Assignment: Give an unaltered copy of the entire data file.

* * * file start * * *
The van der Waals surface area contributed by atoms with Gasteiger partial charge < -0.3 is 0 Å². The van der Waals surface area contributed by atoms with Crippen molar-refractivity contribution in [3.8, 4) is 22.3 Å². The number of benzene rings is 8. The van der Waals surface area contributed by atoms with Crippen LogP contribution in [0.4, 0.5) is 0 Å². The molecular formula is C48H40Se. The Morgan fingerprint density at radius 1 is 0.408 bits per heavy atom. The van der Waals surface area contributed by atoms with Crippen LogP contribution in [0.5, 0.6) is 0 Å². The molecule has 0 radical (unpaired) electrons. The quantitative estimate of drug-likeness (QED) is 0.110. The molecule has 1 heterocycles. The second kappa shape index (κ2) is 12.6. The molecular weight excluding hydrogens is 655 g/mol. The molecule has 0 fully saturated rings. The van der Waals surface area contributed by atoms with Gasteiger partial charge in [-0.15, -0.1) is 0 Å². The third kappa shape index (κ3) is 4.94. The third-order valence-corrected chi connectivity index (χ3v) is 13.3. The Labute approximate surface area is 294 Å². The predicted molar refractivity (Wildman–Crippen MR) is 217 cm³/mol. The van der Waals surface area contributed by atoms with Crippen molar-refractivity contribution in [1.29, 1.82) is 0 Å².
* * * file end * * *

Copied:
The van der Waals surface area contributed by atoms with Gasteiger partial charge < -0.3 is 0 Å². The van der Waals surface area contributed by atoms with Crippen molar-refractivity contribution in [3.8, 4) is 22.3 Å². The number of benzene rings is 8. The van der Waals surface area contributed by atoms with Crippen LogP contribution in [0.4, 0.5) is 0 Å². The molecular formula is C48H40Se. The Morgan fingerprint density at radius 1 is 0.408 bits per heavy atom. The van der Waals surface area contributed by atoms with Crippen LogP contribution in [0.5, 0.6) is 0 Å². The molecule has 0 radical (unpaired) electrons. The quantitative estimate of drug-likeness (QED) is 0.110. The molecule has 1 heterocycles. The second kappa shape index (κ2) is 12.6. The molecular weight excluding hydrogens is 655 g/mol. The molecule has 0 fully saturated rings. The van der Waals surface area contributed by atoms with Gasteiger partial charge in [-0.15, -0.1) is 0 Å². The third kappa shape index (κ3) is 4.94. The third-order valence-corrected chi connectivity index (χ3v) is 13.3. The Labute approximate surface area is 294 Å². The predicted molar refractivity (Wildman–Crippen MR) is 217 cm³/mol. The van der Waals surface area contributed by atoms with Crippen molar-refractivity contribution in [1.29, 1.82) is 0 Å².